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5 things to cover for suspicious activity reports

Every business prides itself on knowing its customers. Understanding their needs, wants, and behaviours is the foundation on which a business grows.

Typically, customers who use the same products and services tend to behave in the same way, with similar patterns of transactions and activities. And when a customer is acting unusually, i.e. outside the expected pattern of behaviour, it’s easy for businesses to spot this.

For reporting entities captured under the AML/CFT Act, these unusual activities or transactions are called red flags. Red flags are important because they could be indicators of money laundering or other illegal activity. So, reporting entities have an obligation to monitor for, analyse, and report any formed suspicions to the Financial Intelligence Unit.

The FIU relies on suspicious activity reports, as businesses are in the best position to spot anything that is an indicator of crime for the FIU to follow up on.

How suspicions are formed and raised

  • Staff, typically front-line, encounter potentially suspicious activity or transactions (also termed Red Flags).
  • They conduct the transaction as usual and perform CDD.
  • They alert their AML Compliance Officer of the potential suspicion in a reasonable timeframe.
  • The Compliance Officer investigates the potential suspicion to see if it's warranted, and logs it in the Suspicions Register.
  • If it is found not to be suspicious, it is marked as resolved.
  • However, if they agree with the findings, a suspicion is formed. This is also logged in the Suspicions Register, and doing so puts the business in ‘safe harbour’.
  • When a suspicion is formed it legally must be reported to the NZ Police via the GoAML platform within three business days.
  • The police will then investigate further. 

Recording and quickly resolving potential suspicions showcases good AML. It is evidence to your auditor and Supervisor that you are alert to unusual activity / transactions and are dealing with them effectively from a money laundering risk aspect.

Examples of red flags

Red flags are highly contextual to your business, its industry, risk profile, and the products/services it provides. For example, red flags for a small real estate company doing local sales could be different to red flags for a large real estate firm managing deals with international clients.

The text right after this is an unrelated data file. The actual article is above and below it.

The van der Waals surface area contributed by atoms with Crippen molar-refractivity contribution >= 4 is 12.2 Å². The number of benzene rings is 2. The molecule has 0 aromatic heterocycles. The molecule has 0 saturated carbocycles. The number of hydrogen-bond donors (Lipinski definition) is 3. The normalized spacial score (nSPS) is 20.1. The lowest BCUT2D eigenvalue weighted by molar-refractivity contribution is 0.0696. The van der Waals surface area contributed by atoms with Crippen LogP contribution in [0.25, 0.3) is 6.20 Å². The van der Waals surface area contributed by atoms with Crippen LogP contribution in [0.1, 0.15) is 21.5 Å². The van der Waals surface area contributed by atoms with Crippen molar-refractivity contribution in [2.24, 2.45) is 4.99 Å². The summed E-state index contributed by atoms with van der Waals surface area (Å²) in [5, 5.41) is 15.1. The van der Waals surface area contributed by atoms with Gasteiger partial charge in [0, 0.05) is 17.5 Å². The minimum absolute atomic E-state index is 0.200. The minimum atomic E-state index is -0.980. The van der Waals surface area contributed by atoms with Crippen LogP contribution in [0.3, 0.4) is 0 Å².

Some examples of red flags are:

  • A client deposits funds into a trust account, and then requests that they are transferred to a third party.
  • A client has made back-to-back property transactions that don’t fit their profile.
  • A purchase is made entirely in cash.
  • A client avoids face-to-face contact.
  • Transactions are unusually complex.

The 5 key things to document with suspicious activity

Against each identified unusual transaction or activity, you should document 5 key things to demonstrate your review:

  1. Details of the nature and purpose of the transaction
  2. Information collected from the customer with regards to the transaction
  3. An overview of the investigation performed
  4. Reference to any relevant supporting documentation
  5. An explanation of why the transaction was/was not considered unusual or suspicious, and the actions taken

Where a suspicion is formed, details regarding when and why the suspicion is formed as well as reference to the reporting undertaken should be documented. Any information pertaining to SARs/STRs should be held in a confidential ‘need to know’ manner.

Important! Only relevant staff members should be aware that an Suspicious Activity Rerport / Suspicious Transaction Report has been filed (e.g. your Compliance Officer and Director). However, all staff should always be vigilant in assessing customer behaviour for potential suspicion.

Keep your business in safe harbour with AMLHUBamlhub-platform-laptop-smartphone

With a built-in suspicions register, AMLHUB makes it easy to keep track of any potential, formed, and lodged suspicions, and if any have been internally resolved. 

  • Keep track of patterns in your customer behaviour that could expose your business to risk
  • Reduce the risk that your business will be used as a vehicle for money laundering
  • Prove to AML auditors that you are actively managing your AML

See how easy it can be in a short web demo. Request yours today!

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